The wildfires that swept across Mendocino, Sonoma, and Napa counties in Northern California last week devastated many of the region’s legal cannabis growers, torching their crops and facilities at peak harvest time and leaving smaller farmers at risk of collapse.

The fires, which continue to smolder, are the deadliest and most destructive in the state’s history — killing at least 41 people and claiming 220,000 acres and 5,700 homes. The blazes incinerated untold amounts of pot, just as legal sales are set to begin in the state in January.

“The opportunity of legal cannabis is in ashes for many longtime California growers and their communities,” wrote Hezekiah Allen, executive director of the California Growers Association, in a message to the trade group’s 1,200 members. “Over the course of the last 18 months, these growers have spent their life savings getting permits and preparing for state licenses.”

Allen said the fires had destroyed at least 21 farms and damaged two others. Even for farms that didn’t burn, the crops may die for lack of water, as many are in areas that are now off-limits. Unlike grape farmers who lost vines in the fires, cannabis growers don’t qualify for crop insurance and can’t apply for federal assistance grants.

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Allen was working with state officials to create an insurance program for growers, but it wasn’t in place yet. The farms were already under pressure from growing competition from much bigger operations. “It was just really bad timing,” he told me.

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The cause of the fires is unknown. Some are pointing fingers at sparking Pacific Gas & Electric power lines on ridge tops. But the real culprit looks like climate change, which will put cannabis growers — and the state at large — at risk in the future, as reported by Sonoma County’s weekly newspaper, The Bohemian.

“That’s the way it is with a warming climate, dry weather and reduced moisture,” California Governor Jerry Brown said in a press conference last week. “These kinds of catastrophes have happened, and they are going to continue to happen.”

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All the conditions in place before the fire — hot, dry weather, massive fuel loads, and hurricane-force east winds — are hallmarks of a changed climate. “Climate sets the stage, and we have strong evidence that the global warming that’s already happened has increased wildfire risk in the western United States, through the effects of temperature drying the landscape,” said Noah Diffenbaugh, a Stanford University climate scientist.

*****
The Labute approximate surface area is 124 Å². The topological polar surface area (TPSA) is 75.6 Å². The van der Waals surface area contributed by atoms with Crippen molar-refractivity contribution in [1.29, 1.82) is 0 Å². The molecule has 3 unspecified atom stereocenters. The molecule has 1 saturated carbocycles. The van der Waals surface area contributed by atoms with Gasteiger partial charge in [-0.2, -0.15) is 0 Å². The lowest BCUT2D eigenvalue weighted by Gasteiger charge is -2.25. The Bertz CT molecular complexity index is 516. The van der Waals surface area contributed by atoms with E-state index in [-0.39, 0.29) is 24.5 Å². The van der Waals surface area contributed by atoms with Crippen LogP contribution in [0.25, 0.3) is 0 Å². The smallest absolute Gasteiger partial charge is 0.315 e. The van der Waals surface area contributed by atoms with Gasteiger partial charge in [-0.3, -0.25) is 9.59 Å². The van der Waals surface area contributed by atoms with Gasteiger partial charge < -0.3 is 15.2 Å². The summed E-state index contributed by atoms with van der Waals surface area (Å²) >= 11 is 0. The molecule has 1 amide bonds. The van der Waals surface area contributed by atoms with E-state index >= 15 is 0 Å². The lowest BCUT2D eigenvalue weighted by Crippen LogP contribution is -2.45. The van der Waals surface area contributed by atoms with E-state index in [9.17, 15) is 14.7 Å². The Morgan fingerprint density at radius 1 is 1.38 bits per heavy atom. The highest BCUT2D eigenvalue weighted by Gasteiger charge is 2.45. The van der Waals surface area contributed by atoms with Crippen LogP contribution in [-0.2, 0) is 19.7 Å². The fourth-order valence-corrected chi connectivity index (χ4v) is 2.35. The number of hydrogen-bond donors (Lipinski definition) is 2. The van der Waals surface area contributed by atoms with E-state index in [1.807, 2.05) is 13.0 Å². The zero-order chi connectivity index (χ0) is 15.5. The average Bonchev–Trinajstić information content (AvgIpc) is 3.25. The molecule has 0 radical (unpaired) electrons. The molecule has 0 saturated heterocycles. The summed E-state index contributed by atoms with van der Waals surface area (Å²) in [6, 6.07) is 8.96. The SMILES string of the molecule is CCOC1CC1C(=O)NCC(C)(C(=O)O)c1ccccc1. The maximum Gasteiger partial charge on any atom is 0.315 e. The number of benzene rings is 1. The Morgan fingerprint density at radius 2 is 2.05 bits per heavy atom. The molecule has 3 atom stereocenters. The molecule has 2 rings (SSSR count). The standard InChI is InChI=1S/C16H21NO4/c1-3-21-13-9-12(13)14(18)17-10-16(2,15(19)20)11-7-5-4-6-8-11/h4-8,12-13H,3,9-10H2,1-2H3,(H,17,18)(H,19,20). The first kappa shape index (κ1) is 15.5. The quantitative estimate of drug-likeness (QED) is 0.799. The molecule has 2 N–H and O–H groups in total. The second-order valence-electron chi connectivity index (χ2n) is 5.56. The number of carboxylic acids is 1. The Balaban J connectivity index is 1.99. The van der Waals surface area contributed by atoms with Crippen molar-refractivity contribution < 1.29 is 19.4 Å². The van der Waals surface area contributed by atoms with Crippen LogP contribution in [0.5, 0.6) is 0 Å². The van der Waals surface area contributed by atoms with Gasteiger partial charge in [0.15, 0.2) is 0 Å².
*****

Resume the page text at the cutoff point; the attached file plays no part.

Terry Garrett, who serves on the Sonoma County Economic Development Board and its Cannabis Task Force, says damage reports are still coming in, but the losses could be substantial. A typical 10,000-square-foot operation would lose about $1 million in pot, plus infrastructure, he said.

Garrett estimates that Sonoma County produces about $2.5 billion in cannabis revenue per year. That includes indoor and mixed-light production, which is harvested three to five times a year. Outdoor production, the kind most likely to be damaged by the fire, represents the most potential for loss since that crop hadn’t been harvested and dried.

For the cottage-scale growers whose farms were destroyed in the blazes, the disaster intensifies financial pressure that was already pushing them to the brink. The first two weeks of October are generally peak harvest for cannabis growers. Flames got the crop before they could.

To help farmers who suffered losses, the growers association launched a recovery fund. But even that good-faith effort hit a snag. YouCaring, the platform receiving wildfire relief funds for the association, sent the $9,000 raised so far back to the group because of a policy against cannabis campaigns. So the association has moved its fundraising to a new platform.

Most of the losses were in Sonoma County, where the fires were largest. The Emerald Triangle, the traditional heart of Northern California’s cannabis country, begins just north of Sonoma County in Mendocino County; but with an estimated 5,000 cannabis farms, Sonoma County is as much cannabis country as it is wine country.

Just as the fire did not discriminate, incinerating homes in upscale ridge-top areas as well as a vast swath of more than 1,000 working-class homes in hard-hit Santa Rosa, the fire took out pot farms big and small, too.

CannaCraft is Sonoma County’s largest cannabis producer and distributor. The company lost 15 greenhouses in the fires, which represents about 5,000 plants. As a larger company, it will be able to absorb the losses, but smaller operations already struggling to afford often costly state and county permits and fees will have a harder time rebounding. CannaCraft has opened its offices to smaller competitors to help them get back on their feet.

“Getting hit at this time is going to be pretty devastating for some of these people, as they were just coming above board trying to create legitimate businesses,” said Dennis Hunter, CannaCraft’s founder.

A bit of good news: In Sonoma County, growers who had applied for permits are eligible for tax relief if their crops were destroyed or damaged. And although the losses may be extensive, dispensary owners say that because of the record amount of cannabis grown in California this year, they will backfill their supply from other sources. That will benefit small growers who made it through the fires and are struggling to adjust to the new, legal market.

Produced in collaboration with the Food & Environment Reporting Network, a nonprofit, investigative news organization.

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